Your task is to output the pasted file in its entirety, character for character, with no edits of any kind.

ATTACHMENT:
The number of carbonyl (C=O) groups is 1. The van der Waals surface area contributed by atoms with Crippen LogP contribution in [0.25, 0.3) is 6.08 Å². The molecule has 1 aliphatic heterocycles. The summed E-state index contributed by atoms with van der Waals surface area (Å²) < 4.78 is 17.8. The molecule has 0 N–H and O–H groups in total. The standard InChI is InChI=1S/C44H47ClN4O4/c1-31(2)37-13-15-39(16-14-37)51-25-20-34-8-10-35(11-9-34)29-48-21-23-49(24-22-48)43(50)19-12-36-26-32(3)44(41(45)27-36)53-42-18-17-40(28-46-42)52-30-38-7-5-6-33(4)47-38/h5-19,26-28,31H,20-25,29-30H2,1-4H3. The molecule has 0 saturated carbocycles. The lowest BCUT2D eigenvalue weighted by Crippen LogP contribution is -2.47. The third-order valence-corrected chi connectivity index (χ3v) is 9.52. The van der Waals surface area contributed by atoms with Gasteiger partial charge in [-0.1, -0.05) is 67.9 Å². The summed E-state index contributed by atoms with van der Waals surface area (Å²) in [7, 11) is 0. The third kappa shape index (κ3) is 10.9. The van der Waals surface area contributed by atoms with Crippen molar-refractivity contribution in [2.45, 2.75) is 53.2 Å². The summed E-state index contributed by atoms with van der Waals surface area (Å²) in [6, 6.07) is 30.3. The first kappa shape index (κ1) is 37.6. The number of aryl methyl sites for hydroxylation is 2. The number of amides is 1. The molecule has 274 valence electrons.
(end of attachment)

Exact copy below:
The number of carbonyl (C=O) groups is 1. The van der Waals surface area contributed by atoms with Crippen LogP contribution in [0.25, 0.3) is 6.08 Å². The molecule has 1 aliphatic heterocycles. The summed E-state index contributed by atoms with van der Waals surface area (Å²) < 4.78 is 17.8. The molecule has 0 N–H and O–H groups in total. The standard InChI is InChI=1S/C44H47ClN4O4/c1-31(2)37-13-15-39(16-14-37)51-25-20-34-8-10-35(11-9-34)29-48-21-23-49(24-22-48)43(50)19-12-36-26-32(3)44(41(45)27-36)53-42-18-17-40(28-46-42)52-30-38-7-5-6-33(4)47-38/h5-19,26-28,31H,20-25,29-30H2,1-4H3. The molecule has 0 saturated carbocycles. The lowest BCUT2D eigenvalue weighted by Crippen LogP contribution is -2.47. The third-order valence-corrected chi connectivity index (χ3v) is 9.52. The van der Waals surface area contributed by atoms with Gasteiger partial charge in [-0.1, -0.05) is 67.9 Å². The summed E-state index contributed by atoms with van der Waals surface area (Å²) in [7, 11) is 0. The third kappa shape index (κ3) is 10.9. The van der Waals surface area contributed by atoms with Crippen molar-refractivity contribution in [2.45, 2.75) is 53.2 Å². The summed E-state index contributed by atoms with van der Waals surface area (Å²) in [6, 6.07) is 30.3. The first kappa shape index (κ1) is 37.6. The number of aryl methyl sites for hydroxylation is 2. The number of amides is 1. The molecule has 274 valence electrons.